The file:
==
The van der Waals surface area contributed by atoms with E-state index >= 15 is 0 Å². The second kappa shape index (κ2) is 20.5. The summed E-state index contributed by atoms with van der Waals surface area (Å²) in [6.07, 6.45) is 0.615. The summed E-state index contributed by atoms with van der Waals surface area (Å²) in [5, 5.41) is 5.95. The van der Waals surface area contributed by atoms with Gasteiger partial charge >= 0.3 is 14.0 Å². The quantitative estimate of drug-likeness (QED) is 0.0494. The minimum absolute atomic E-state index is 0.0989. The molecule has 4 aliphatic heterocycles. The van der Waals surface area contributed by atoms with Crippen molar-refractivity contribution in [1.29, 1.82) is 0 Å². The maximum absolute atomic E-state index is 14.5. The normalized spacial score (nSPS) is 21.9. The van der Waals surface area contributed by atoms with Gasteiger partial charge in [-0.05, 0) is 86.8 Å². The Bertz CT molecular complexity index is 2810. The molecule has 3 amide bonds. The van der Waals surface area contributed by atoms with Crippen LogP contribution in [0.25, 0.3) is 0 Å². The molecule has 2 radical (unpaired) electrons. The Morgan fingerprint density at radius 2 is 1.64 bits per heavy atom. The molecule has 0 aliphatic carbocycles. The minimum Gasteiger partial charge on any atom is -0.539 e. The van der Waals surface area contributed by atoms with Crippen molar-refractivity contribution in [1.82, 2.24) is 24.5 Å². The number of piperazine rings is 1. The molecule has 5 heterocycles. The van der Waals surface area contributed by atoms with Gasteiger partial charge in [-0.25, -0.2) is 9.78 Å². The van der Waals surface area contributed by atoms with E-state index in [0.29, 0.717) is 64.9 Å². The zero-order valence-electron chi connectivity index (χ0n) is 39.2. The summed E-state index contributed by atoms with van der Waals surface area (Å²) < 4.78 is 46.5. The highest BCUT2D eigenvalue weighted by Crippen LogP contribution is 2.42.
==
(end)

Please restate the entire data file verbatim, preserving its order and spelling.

The van der Waals surface area contributed by atoms with E-state index >= 15 is 0 Å². The second kappa shape index (κ2) is 20.5. The summed E-state index contributed by atoms with van der Waals surface area (Å²) in [6.07, 6.45) is 0.615. The summed E-state index contributed by atoms with van der Waals surface area (Å²) in [5, 5.41) is 5.95. The van der Waals surface area contributed by atoms with Gasteiger partial charge >= 0.3 is 14.0 Å². The quantitative estimate of drug-likeness (QED) is 0.0494. The minimum absolute atomic E-state index is 0.0989. The molecule has 4 aliphatic heterocycles. The van der Waals surface area contributed by atoms with Crippen molar-refractivity contribution in [1.29, 1.82) is 0 Å². The maximum absolute atomic E-state index is 14.5. The normalized spacial score (nSPS) is 21.9. The van der Waals surface area contributed by atoms with Gasteiger partial charge in [-0.05, 0) is 86.8 Å². The Bertz CT molecular complexity index is 2810. The molecule has 3 amide bonds. The van der Waals surface area contributed by atoms with Crippen LogP contribution in [0.25, 0.3) is 0 Å². The molecule has 2 radical (unpaired) electrons. The Morgan fingerprint density at radius 2 is 1.64 bits per heavy atom. The molecule has 0 aliphatic carbocycles. The minimum Gasteiger partial charge on any atom is -0.539 e. The van der Waals surface area contributed by atoms with Crippen molar-refractivity contribution in [1.82, 2.24) is 24.5 Å². The number of piperazine rings is 1. The molecule has 5 heterocycles. The van der Waals surface area contributed by atoms with Gasteiger partial charge in [-0.25, -0.2) is 9.78 Å². The van der Waals surface area contributed by atoms with E-state index in [0.29, 0.717) is 64.9 Å². The zero-order valence-electron chi connectivity index (χ0n) is 39.2. The summed E-state index contributed by atoms with van der Waals surface area (Å²) < 4.78 is 46.5. The highest BCUT2D eigenvalue weighted by Crippen LogP contribution is 2.42.